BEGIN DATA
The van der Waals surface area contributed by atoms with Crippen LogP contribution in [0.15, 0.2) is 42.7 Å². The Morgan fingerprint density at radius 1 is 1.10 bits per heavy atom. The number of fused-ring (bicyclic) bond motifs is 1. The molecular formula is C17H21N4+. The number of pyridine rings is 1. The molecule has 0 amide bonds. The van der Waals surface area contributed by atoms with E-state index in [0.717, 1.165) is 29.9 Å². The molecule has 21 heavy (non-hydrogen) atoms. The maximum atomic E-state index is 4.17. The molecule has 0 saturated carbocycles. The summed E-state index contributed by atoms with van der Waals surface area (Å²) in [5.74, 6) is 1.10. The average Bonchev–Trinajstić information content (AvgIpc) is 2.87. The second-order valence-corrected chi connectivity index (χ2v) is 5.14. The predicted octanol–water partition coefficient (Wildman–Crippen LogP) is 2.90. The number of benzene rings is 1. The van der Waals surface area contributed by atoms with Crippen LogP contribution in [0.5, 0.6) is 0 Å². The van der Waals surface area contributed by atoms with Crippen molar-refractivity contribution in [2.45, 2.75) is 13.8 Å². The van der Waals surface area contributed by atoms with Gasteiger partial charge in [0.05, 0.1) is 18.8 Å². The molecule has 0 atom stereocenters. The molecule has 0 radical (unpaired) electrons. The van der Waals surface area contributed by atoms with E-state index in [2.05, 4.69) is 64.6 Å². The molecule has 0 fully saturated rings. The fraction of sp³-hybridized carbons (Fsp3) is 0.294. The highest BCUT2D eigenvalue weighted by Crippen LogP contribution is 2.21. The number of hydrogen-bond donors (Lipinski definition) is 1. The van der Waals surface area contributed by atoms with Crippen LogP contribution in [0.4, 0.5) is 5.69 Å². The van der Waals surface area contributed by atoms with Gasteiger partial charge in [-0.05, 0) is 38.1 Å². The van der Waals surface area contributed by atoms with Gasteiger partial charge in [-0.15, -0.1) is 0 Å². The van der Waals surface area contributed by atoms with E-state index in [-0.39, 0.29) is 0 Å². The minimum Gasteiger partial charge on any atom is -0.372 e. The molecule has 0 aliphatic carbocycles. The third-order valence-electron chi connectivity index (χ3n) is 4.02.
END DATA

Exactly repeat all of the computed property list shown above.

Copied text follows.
The van der Waals surface area contributed by atoms with Crippen LogP contribution in [0.15, 0.2) is 42.7 Å². The Morgan fingerprint density at radius 1 is 1.10 bits per heavy atom. The number of fused-ring (bicyclic) bond motifs is 1. The molecular formula is C17H21N4+. The number of pyridine rings is 1. The molecule has 0 amide bonds. The van der Waals surface area contributed by atoms with E-state index in [0.717, 1.165) is 29.9 Å². The molecule has 21 heavy (non-hydrogen) atoms. The maximum atomic E-state index is 4.17. The molecule has 0 saturated carbocycles. The summed E-state index contributed by atoms with van der Waals surface area (Å²) in [5.74, 6) is 1.10. The average Bonchev–Trinajstić information content (AvgIpc) is 2.87. The second-order valence-corrected chi connectivity index (χ2v) is 5.14. The predicted octanol–water partition coefficient (Wildman–Crippen LogP) is 2.90. The number of benzene rings is 1. The van der Waals surface area contributed by atoms with Crippen LogP contribution in [0.5, 0.6) is 0 Å². The van der Waals surface area contributed by atoms with Crippen molar-refractivity contribution in [2.45, 2.75) is 13.8 Å². The van der Waals surface area contributed by atoms with Gasteiger partial charge in [0.05, 0.1) is 18.8 Å². The molecule has 0 atom stereocenters. The molecule has 0 radical (unpaired) electrons. The van der Waals surface area contributed by atoms with E-state index in [2.05, 4.69) is 64.6 Å². The molecule has 0 fully saturated rings. The fraction of sp³-hybridized carbons (Fsp3) is 0.294. The highest BCUT2D eigenvalue weighted by Crippen LogP contribution is 2.21. The number of hydrogen-bond donors (Lipinski definition) is 1. The van der Waals surface area contributed by atoms with Crippen LogP contribution in [0.4, 0.5) is 5.69 Å². The van der Waals surface area contributed by atoms with Gasteiger partial charge in [-0.05, 0) is 38.1 Å². The van der Waals surface area contributed by atoms with Gasteiger partial charge in [-0.15, -0.1) is 0 Å². The van der Waals surface area contributed by atoms with E-state index in [-0.39, 0.29) is 0 Å². The minimum Gasteiger partial charge on any atom is -0.372 e. The molecule has 0 aliphatic carbocycles. The third-order valence-electron chi connectivity index (χ3n) is 4.02.